'of the fruit of the tree'

Did it (as she reported in that flap of a note

hanging on the fridge) taste good to her? 

What mystery was she trying to convey,

what was she looking for

in the gold mantle between skin and stone?

 

To eat an apple, leaving others behind

since one could hardly eat them all, seems

unremarkable, a gesture, hardly a sin.

 

To eat every plum was a fruition,

a challenge to the notion they were his to be taken.  

She said nothing.  He was none the wiser

judging by the lack of any answer.

 

He knows nothing of the way it whispers to her —

blackwash in the foliage

floating nightbuoy

where the branches are thickest

where all the stories converge

where the darkness at its centre speaks.

 

In our growing knowledge of where we were heading

we planted a tree that would always be early

into budbreak, early into leaf-fall

becoming a different shape while last year’s lingered

fretwork in the frost.

 

Anyway, he had no idea what was in the fridge,

never regretted what could be replaced through those snaplatch years.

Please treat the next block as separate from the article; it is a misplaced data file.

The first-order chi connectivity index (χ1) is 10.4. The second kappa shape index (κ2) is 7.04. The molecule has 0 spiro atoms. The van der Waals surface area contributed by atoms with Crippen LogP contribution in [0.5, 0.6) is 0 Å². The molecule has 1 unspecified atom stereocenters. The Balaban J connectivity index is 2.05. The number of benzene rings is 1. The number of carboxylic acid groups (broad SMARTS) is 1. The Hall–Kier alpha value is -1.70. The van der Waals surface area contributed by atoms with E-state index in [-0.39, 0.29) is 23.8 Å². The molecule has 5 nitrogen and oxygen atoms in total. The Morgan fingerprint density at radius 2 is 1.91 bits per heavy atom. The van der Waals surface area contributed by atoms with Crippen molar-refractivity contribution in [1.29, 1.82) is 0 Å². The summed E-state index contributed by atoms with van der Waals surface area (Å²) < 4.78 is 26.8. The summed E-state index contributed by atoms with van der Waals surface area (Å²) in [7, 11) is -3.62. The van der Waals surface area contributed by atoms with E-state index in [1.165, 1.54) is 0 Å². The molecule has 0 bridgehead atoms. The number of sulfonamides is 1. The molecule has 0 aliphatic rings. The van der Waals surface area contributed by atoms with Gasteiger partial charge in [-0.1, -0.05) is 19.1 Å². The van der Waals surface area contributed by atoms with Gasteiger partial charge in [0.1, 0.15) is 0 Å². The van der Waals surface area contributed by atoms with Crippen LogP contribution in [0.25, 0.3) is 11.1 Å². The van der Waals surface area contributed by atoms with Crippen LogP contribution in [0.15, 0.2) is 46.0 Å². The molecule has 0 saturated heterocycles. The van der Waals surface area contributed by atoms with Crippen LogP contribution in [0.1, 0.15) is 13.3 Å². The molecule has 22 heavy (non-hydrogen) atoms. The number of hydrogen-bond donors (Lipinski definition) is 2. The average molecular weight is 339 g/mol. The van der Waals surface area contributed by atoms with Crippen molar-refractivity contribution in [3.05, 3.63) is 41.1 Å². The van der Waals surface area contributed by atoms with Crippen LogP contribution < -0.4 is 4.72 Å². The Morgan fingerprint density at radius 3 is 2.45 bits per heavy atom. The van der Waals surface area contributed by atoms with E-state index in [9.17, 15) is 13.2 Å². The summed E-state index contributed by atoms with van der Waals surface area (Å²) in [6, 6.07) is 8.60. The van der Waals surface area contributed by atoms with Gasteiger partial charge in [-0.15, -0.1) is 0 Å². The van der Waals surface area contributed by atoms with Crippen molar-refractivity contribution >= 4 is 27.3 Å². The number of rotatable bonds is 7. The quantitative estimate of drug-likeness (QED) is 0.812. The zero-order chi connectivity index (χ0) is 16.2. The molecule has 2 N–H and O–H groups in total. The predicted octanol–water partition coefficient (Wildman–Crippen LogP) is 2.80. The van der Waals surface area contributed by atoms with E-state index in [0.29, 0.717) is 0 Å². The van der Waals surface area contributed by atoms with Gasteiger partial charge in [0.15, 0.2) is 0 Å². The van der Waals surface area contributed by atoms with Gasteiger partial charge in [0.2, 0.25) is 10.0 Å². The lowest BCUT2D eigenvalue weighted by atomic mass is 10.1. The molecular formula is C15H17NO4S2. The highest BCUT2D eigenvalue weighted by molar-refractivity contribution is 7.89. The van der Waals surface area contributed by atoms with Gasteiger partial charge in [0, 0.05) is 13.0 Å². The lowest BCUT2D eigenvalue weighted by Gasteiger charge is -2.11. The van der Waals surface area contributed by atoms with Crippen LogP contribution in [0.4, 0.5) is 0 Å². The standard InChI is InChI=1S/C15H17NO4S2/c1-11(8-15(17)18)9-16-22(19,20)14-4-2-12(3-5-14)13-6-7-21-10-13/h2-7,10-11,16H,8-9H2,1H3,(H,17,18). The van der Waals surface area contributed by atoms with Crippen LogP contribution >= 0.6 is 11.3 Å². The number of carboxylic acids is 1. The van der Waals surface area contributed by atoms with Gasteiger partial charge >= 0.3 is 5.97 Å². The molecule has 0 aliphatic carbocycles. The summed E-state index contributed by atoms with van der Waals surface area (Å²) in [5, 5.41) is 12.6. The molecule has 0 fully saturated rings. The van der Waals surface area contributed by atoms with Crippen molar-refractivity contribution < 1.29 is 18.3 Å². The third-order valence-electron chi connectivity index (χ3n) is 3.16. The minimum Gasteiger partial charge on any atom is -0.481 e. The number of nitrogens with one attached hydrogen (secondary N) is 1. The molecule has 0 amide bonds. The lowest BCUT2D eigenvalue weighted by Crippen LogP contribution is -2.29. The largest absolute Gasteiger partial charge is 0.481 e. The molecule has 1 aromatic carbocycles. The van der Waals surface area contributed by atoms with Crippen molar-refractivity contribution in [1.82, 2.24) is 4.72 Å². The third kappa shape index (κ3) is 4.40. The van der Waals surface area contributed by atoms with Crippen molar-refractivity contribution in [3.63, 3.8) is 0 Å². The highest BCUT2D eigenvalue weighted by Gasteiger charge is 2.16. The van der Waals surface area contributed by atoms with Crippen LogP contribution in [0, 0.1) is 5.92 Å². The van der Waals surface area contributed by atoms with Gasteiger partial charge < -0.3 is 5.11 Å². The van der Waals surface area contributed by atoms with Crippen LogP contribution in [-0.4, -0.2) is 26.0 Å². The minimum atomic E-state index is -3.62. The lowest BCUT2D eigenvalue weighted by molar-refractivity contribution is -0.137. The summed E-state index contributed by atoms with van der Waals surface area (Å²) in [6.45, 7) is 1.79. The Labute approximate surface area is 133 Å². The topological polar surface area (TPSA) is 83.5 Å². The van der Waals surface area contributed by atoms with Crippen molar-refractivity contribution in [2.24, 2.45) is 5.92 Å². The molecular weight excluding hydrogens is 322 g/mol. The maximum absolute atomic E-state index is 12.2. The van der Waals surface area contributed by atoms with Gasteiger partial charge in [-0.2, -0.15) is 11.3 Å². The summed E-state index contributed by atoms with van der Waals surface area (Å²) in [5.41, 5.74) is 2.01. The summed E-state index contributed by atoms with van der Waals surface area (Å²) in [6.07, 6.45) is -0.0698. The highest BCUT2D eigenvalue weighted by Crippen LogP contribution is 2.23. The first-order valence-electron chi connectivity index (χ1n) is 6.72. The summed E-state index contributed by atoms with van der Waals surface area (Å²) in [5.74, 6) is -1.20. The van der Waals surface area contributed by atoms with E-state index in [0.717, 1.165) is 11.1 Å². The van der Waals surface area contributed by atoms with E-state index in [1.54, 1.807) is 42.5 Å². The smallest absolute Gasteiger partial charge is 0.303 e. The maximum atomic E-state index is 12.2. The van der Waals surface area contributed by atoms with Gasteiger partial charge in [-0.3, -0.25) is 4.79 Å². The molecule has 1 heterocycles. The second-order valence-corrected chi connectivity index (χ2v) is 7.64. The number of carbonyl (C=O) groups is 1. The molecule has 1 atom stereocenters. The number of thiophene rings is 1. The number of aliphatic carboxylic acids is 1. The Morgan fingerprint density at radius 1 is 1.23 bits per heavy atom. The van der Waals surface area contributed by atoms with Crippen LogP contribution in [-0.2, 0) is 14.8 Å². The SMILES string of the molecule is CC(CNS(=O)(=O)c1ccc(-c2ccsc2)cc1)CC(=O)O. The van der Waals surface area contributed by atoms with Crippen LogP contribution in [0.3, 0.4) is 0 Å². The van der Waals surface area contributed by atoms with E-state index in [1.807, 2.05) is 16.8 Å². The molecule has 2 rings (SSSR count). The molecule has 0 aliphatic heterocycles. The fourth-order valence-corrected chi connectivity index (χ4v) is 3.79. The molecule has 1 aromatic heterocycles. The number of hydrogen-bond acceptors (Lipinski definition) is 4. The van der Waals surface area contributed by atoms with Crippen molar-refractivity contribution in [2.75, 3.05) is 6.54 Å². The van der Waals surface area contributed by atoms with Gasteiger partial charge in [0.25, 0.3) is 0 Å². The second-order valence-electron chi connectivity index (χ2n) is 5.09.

But she was dismayed by how much could be taken

 

Somehow the way she holds the dimpled sphere

the tender token of its corona

seems to fit the fable better than the apple’s bitter seeds,

its spat success, strewn before strife, before war.

 

Sparks sprang from my mattock like a gangster’s matches.

Still, it grew: backweird limbs determined to cross

even as they carved into one another. Yet you mourned

every pruning: how could I not love a tree so dear to you?

 

so she leaves this note on the fridge, saying

she’s sorry she’s eaten all the plums et cetera…

thinking of another life they might have led,

she says sometimes,

testing him, testing them:

 

They don’t peer back, shoulder to shoulder, into the gold haze.

No celestial font, no blazing escutcheon

sees them off, their departure unproclaimed,

yet still the past seems to speak to them,

unbidden, from another room

in a silent house:

 

Heartstock.  Dark fruit amongst the darker leaves.

Summer ends with a thunderstorm, a gold and purple flourish

you angrily sorting detritus in the shed

me watching from the kitchen

the sparse and speckled savour

of antique words in my mouth:

 

forgive me

 

I have eaten

University of Canberra International Poetry Prize anthology 2019